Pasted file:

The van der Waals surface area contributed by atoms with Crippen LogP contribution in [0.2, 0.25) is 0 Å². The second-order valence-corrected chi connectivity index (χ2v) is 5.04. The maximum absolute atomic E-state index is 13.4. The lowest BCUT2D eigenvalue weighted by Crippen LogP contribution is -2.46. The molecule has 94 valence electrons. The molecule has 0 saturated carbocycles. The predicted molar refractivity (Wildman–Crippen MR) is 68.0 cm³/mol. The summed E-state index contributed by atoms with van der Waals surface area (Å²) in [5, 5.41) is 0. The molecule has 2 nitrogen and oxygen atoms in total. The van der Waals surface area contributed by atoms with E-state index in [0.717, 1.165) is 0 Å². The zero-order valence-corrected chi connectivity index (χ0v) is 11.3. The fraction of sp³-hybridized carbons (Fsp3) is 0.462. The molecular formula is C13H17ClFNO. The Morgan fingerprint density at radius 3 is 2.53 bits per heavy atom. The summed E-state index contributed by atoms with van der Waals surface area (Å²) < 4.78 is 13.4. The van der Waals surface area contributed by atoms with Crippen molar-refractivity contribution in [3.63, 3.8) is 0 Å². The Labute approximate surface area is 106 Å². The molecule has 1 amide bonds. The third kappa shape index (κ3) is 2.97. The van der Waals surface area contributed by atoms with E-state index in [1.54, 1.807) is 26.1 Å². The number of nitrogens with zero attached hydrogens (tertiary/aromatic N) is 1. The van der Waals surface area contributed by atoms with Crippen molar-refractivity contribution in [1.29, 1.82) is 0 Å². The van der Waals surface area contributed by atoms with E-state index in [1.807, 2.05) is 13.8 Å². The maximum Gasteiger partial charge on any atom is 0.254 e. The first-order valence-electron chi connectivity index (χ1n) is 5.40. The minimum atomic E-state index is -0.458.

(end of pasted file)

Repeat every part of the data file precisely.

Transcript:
The van der Waals surface area contributed by atoms with Crippen LogP contribution in [0.2, 0.25) is 0 Å². The second-order valence-corrected chi connectivity index (χ2v) is 5.04. The maximum absolute atomic E-state index is 13.4. The lowest BCUT2D eigenvalue weighted by Crippen LogP contribution is -2.46. The molecule has 94 valence electrons. The molecule has 0 saturated carbocycles. The predicted molar refractivity (Wildman–Crippen MR) is 68.0 cm³/mol. The summed E-state index contributed by atoms with van der Waals surface area (Å²) in [5, 5.41) is 0. The molecule has 2 nitrogen and oxygen atoms in total. The van der Waals surface area contributed by atoms with E-state index in [0.717, 1.165) is 0 Å². The zero-order valence-corrected chi connectivity index (χ0v) is 11.3. The fraction of sp³-hybridized carbons (Fsp3) is 0.462. The molecular formula is C13H17ClFNO. The Morgan fingerprint density at radius 3 is 2.53 bits per heavy atom. The summed E-state index contributed by atoms with van der Waals surface area (Å²) < 4.78 is 13.4. The van der Waals surface area contributed by atoms with Crippen molar-refractivity contribution in [3.63, 3.8) is 0 Å². The Labute approximate surface area is 106 Å². The molecule has 1 amide bonds. The third kappa shape index (κ3) is 2.97. The van der Waals surface area contributed by atoms with E-state index in [1.54, 1.807) is 26.1 Å². The number of nitrogens with zero attached hydrogens (tertiary/aromatic N) is 1. The van der Waals surface area contributed by atoms with Crippen molar-refractivity contribution in [1.29, 1.82) is 0 Å². The van der Waals surface area contributed by atoms with E-state index in [1.807, 2.05) is 13.8 Å². The maximum Gasteiger partial charge on any atom is 0.254 e. The first-order valence-electron chi connectivity index (χ1n) is 5.40. The minimum atomic E-state index is -0.458.